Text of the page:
1. Gauging the Level of Interest in Your Content

Gating your assets allows you to determine just how much your readers want your content—especially if you perform some testing. If you begin by offering your ultimate guide for free, and later put it behind a form, the change in download volume will give you some clues. If the downloads stop, it may indicate that the general level of interest in your guide is not so high. If the decrease is only marginal, it means you have something your visitors really want—and that they see you as a trustworthy source.

Arguments Against Gating

  1. Greater Reach

The biggest reason to avoid gating your content is that it will inevitably increase your content’s reach. More people will see it, and—if your content is really good—you’ll have the chance to impress more people. Many internet users are loath to give up their info on principle. And if you’ve spent a lot of time producing your content, it would be a shame to limit its exposure only to those willing to provide contact details.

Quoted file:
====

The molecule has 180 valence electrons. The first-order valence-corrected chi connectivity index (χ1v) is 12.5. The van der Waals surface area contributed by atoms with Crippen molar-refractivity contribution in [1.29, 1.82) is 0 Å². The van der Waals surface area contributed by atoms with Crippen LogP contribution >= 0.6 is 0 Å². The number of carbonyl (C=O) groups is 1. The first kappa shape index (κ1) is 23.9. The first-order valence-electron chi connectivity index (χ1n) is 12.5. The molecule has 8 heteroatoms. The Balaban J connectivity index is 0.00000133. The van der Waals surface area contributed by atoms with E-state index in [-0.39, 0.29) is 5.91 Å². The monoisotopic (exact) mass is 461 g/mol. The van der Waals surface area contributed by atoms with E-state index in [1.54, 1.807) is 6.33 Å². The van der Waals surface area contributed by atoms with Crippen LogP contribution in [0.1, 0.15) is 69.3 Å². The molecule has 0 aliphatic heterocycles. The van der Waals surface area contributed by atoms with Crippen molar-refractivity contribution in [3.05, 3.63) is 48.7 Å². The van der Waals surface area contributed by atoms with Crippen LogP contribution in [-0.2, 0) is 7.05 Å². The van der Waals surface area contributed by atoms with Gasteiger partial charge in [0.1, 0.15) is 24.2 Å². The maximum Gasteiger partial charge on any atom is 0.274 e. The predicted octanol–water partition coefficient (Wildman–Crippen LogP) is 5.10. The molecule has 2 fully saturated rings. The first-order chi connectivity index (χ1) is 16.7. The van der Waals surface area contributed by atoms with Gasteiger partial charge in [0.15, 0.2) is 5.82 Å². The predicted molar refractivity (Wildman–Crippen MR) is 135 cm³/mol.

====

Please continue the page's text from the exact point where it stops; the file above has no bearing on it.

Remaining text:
1. (Controlled) Shareability

The problem with gated PDFs is that, once they’ve been downloaded, users can simply email them to whoever they want and you lose the ability to track and measure your content’s performance. If your content is freely accessible online, however, you can both include sharing options to increase reach and maintain an overview of how many times your content has actually been accessed, shared and read.

  1. SEO

If your content assets cannot be accessed without first filling out a form, it means that web crawlers won’t be able to access them either. Ebooks, white papers, and guides are typically rich pieces of content that are likely to boost your SEO—but if they’re gated, you forfeit some of that benefit.

It All Boils Down to Your Content Goals